"dbProvider": "System.Data.SqlClient",
        "connectionString": "Data Source=Youe Server Name;Initial Catalog=Your Database Name;Trusted_Connection=True;",
        "keepConnection": "true",
        "commandText": "insert into dbo.AppLogs (Added_Date,Level,Message,StackTrace,Exception,Logger,RequestUrl,RequestType) values (@addeddate, @level, @message, @stackTrace, @logger, @exception, @requestUrl, @requestType);",
        "parameters": [
          {
            "name": "@addeddate",
            "layout": "${date}"
            //"dbType": "DbType.DateTime"
          },
          {
            "name": "level",
            "layout": "${level}"
          },
          {
            "name": "message",
            "layout": "${message}"
          },
          {
            "name": "stackTrace",
            "layout": "${stacktrace}"
          },
          {
            "name": "logger",
            "layout": "${logger}"
          },
          {
            "name": "exception",
            "layout": "${exception:tostring}"
          },
          {
            "name": "requestUrl",
            "layout": "${aspnet-request-url}"
          },
          {
            "name": "requestType",
            "layout": "${aspnet-request-method}"
          }
        ]
      },
      "logconsole": {
        "type": "Console"
      }
    },
    "rules": [
      {
        "logger": "*",
        "minLevel": "Info",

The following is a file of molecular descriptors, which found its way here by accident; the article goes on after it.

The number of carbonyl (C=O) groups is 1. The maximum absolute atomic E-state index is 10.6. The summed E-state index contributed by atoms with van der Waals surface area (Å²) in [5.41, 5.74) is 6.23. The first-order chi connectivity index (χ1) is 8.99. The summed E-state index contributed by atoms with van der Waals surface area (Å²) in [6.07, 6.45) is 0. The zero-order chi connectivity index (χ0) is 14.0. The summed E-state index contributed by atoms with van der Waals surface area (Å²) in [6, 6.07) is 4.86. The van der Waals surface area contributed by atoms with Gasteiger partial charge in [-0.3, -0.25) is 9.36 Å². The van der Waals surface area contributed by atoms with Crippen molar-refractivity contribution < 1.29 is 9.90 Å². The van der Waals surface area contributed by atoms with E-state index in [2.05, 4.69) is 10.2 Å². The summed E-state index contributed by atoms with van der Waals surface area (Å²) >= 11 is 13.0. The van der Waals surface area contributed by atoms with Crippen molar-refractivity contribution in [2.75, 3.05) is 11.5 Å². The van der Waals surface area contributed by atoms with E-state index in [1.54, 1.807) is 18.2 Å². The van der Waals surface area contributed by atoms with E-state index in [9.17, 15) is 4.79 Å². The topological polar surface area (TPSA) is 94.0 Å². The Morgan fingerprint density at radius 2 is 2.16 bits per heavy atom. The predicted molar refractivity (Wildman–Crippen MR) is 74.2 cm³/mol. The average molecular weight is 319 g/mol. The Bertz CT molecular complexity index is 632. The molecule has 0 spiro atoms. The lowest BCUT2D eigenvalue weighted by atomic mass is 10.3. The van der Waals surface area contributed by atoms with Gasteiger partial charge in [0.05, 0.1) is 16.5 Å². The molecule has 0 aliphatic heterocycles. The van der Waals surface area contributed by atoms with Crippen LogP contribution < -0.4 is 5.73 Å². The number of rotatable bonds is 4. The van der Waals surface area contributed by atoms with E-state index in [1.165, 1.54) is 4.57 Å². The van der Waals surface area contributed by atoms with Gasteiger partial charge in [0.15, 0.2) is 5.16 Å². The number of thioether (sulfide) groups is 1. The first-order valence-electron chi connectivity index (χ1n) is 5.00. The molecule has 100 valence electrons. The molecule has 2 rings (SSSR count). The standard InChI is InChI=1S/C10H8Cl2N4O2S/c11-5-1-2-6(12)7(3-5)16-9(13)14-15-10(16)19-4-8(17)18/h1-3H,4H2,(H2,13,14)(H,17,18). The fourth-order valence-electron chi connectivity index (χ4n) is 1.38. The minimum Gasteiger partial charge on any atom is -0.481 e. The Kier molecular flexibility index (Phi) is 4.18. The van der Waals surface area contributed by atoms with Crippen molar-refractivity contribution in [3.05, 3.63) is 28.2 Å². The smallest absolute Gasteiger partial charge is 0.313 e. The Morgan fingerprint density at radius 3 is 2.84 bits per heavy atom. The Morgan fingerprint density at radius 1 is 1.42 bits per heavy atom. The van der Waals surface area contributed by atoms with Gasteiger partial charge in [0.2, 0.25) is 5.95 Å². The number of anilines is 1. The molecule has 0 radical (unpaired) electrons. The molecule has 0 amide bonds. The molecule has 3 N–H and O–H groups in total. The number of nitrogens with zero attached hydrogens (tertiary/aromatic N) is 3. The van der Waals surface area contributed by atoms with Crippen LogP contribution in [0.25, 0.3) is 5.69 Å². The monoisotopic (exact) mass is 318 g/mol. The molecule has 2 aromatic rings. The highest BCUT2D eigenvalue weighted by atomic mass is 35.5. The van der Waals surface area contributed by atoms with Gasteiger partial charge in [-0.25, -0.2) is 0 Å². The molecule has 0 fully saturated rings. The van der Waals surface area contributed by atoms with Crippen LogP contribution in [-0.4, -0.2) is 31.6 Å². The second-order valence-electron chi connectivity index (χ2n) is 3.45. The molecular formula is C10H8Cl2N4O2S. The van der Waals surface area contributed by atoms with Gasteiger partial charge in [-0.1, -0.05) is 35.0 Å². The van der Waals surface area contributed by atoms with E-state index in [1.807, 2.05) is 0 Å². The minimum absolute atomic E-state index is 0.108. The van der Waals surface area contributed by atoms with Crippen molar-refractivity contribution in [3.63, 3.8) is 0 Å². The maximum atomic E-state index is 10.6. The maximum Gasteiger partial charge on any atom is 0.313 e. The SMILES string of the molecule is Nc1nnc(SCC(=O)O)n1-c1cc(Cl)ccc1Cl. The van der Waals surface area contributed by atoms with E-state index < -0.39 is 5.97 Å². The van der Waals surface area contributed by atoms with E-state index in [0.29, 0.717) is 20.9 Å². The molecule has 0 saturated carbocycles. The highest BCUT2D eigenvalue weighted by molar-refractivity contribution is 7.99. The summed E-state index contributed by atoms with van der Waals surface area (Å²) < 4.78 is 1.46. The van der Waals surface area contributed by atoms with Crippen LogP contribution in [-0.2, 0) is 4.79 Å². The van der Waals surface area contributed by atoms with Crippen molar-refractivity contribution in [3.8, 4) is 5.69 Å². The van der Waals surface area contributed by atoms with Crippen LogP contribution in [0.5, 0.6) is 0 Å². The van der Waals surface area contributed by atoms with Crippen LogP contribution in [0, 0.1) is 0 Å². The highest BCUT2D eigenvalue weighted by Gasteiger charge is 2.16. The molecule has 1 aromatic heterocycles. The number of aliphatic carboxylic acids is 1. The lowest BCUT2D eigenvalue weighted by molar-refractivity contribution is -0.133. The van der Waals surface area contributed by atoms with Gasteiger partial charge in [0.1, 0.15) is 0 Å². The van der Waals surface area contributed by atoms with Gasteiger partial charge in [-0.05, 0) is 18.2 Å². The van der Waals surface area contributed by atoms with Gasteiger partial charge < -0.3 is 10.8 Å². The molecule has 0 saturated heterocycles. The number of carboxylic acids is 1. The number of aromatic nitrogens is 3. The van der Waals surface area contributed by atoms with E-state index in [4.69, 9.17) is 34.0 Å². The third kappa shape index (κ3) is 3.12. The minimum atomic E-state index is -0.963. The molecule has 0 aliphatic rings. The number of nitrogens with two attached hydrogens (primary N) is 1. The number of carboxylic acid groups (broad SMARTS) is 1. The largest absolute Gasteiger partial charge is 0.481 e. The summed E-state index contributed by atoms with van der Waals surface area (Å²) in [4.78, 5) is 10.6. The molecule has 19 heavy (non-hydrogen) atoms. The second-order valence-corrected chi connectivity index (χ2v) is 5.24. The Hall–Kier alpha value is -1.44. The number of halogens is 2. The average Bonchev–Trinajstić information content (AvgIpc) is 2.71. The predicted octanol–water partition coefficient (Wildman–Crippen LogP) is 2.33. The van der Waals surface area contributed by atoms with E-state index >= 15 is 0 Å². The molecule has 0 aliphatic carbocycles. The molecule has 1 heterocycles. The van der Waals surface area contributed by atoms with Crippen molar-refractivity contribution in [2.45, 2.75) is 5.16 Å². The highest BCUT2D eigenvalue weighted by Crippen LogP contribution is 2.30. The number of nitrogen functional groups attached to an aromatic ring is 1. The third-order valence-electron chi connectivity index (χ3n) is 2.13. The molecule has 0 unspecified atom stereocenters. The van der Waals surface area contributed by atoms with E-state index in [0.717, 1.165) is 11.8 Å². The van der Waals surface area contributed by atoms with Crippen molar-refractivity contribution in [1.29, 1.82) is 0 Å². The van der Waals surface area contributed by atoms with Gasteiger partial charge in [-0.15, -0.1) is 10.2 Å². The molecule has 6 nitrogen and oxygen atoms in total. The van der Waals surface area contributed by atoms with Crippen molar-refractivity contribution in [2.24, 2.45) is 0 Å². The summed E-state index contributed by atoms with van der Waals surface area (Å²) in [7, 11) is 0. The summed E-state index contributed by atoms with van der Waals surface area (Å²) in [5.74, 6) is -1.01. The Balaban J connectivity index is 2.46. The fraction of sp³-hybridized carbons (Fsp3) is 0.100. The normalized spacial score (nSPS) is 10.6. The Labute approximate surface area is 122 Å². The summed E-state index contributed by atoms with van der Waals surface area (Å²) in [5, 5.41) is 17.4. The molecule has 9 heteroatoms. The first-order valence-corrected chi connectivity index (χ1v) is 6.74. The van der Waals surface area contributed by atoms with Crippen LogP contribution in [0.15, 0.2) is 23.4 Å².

"writeTo": "logconsole"
      },
      {
        "logger": "*",
        "minLevel": "Debug",
        "writeTo": "database"
      }
    ]
  },
  "AllowedHosts": "*"
}

Enter fullscreen mode Exit fullscreen mode

Ooooooops, there is a lot of configuration data here. but it's easy to understand.
In this configuration file I have two target:
1- Database
2- Console

At target element I introduce more than one attribute, the important one is commandText the mission of this attribute is to run SQL Insert Statement against the table that we created when we setup our database.
The connectionString attribute it's very clear, and it give us the capability to connect between the app and database.
The type attribute indicate where I would like to store the log messages. In our case at ( Back Store ).
You have to be careful with name of your target element, in our case the name is database, therefore if you look at the rules element at the end of appsettings.json file you will notice that, I append this name ( database ) to the second rule like so:

  {
        "logger": "*",
        "minLevel": "Debug",
        "writeTo": "database"
      }
Enter fullscreen mode Exit fullscreen mode

The parameters attribute ensure that all the column names in the AppLogs table are mapped to NLog Layout correctly.

Now here is my HomeController.cs class

using Microsoft.AspNetCore.Mvc;

namespace NLogExample.Controllers
{
    public class HomeController : Controller
    {
        private readonly ILogger<HomeController> _logger;   
        public HomeController(ILogger<HomeController> logger)
        {
            _logger = logger;
        }
        public IActionResult Index()
        {
            _logger.LogInformation("My Name is Mohammed Ahmed Hussien");
            _logger.LogWarning("Please, can you check your app's performance");
            _logger.LogError(new Exception(), "Booom, there is an exception");

            ViewBag.Name = "Mohammed Ahmed Hussien";
            return View();
        }
    }
}
Enter fullscreen mode Exit fullscreen mode

If you run the application, and navigate to you SQL Server to see what the information are logged you will see the messages that I typed it in the Index action method. see the next image:

Image description

Thanks for reading...

Discussion (0)